Buy it here: Amazon | B&N | Kobo | Audible
Jill Shalvis Reading Order

Alone in the world, Tae Holmes and her mother April pretty much raised each other, but as Tae starts asking questions about the father she’s never met, April, for the first time in her life, goes silent. To make matters worse, Tae is dangerously close to broke and just manages to avoid financial meltdown when she lands a shiny new contract with an adventure company for athletes with disabilities and wounded warriors.

Her first big fundraiser event falls flat, but what starts out as a terrible, horrible, no-good night turns into something else entirely when Tae finds herself face-to-face with Riggs Copeland. She hasn’t seen the former Marine since their brief fling in high school, and while still intensely drawn to him, she likes her past burned and buried, thank you very much. Hence their friendship pact.

But when April oddly refuses to help Tae track down her father, it’s Riggs who unexpectedly comes to her aid. On a hunt to unlock the past, the two of them find themselves on a wild ride and learn a shocking truth, while also reluctantly bonding in a way neither had seen coming. Now Tae must decide whether she’s going to choose love … or walk away from her own happiness.

The Friendship Pact is a sweet story about love, both romantic and familial. Jill Shalvis’s second Sunrise Cove novel takes readers back to the Tahoe area and introduces us to characters whose pasts aren’t as far behind them as they may think.

All her life, it’s been Tae and her mother, April, raising each other. The two of them have an admittedly codependent relationship but there’s real love and support there that made me smile. Tae’s event company is taking off but the night of her first big fundraiser she has a run in with a man who knew her father. Tae has questions about the man she never met, but she doesn’t want to hurt April by pushing for information. That same night Tae also runs into Riggs, her high school fling. Riggs is back in Sunrise Cove for a few months to help out with Adrenaline HQ, his brother’s company and Tae’s client. The attraction between the two is instantaneous but Riggs only wants to be friends because he’s leaving for a job in Washington, D.C. soon.

Tae and Riggs are classic Jill Shalvis protagonists: likeable, slightly quirky characters who are a bit messy. There’s humor and heart all over The Friendship Pact, which is also typical of a Shalvis novel. Tae has trouble trusting and Riggs has trouble communicating but even so, the two of them just click. It’s easy to fall into their story and their romance is sweet with a bit of spice. Tae’s relationship with her mother and Riggs’s relationship with his brother is just as important to the story as the romance. April was fifteen when she had Tae and she did what she could for her daughter but wishes she could do more and make up for past hardships. April is coming into her own in this book and she was so interesting I wish we’d explored her character more. And Jake, Riggs’s brother is a veteran who runs an adventuring company for other wounded warriors and (at Tae’s suggestion) for at-risk youths. Jake has a solid sense of self, but he and his brother have some issues from their upbringing they must work out. I liked seeing he and Riggs work through their relationship and come out stronger.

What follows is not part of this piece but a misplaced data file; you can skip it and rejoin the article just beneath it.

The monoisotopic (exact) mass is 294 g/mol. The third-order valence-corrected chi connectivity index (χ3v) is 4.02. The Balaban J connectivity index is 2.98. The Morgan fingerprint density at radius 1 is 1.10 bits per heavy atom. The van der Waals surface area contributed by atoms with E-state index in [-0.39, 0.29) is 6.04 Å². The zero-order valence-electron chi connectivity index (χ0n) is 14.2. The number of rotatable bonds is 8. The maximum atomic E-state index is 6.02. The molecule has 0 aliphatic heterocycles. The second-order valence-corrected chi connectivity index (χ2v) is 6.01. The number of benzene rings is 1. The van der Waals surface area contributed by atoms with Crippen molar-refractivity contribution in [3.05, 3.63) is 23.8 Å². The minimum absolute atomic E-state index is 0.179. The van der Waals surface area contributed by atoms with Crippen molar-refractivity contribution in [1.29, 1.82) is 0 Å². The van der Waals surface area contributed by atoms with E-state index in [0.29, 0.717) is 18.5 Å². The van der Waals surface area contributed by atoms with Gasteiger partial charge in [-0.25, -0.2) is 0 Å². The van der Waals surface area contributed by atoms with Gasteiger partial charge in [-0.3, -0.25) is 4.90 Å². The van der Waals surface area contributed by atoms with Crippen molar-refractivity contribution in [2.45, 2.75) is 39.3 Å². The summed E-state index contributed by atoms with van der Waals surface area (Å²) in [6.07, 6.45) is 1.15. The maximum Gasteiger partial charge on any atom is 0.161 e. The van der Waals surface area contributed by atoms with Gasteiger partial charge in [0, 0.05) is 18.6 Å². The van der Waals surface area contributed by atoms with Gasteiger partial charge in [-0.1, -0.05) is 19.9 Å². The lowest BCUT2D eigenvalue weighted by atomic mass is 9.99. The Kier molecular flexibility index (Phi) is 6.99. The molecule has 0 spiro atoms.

The Friendship Pact is all about love, family, and trust. Shalvis blends heavier issues with her signature humor and it works well, resulting in a satisfying read. All in all, Riggs and Tae’s story is a great summer read, whether you’re on the lakeside or just wish you were.

FTC Disclosure: I received this book for free from the author in exchange for an honest review. This does not affect my opinion of the book or the content of my review.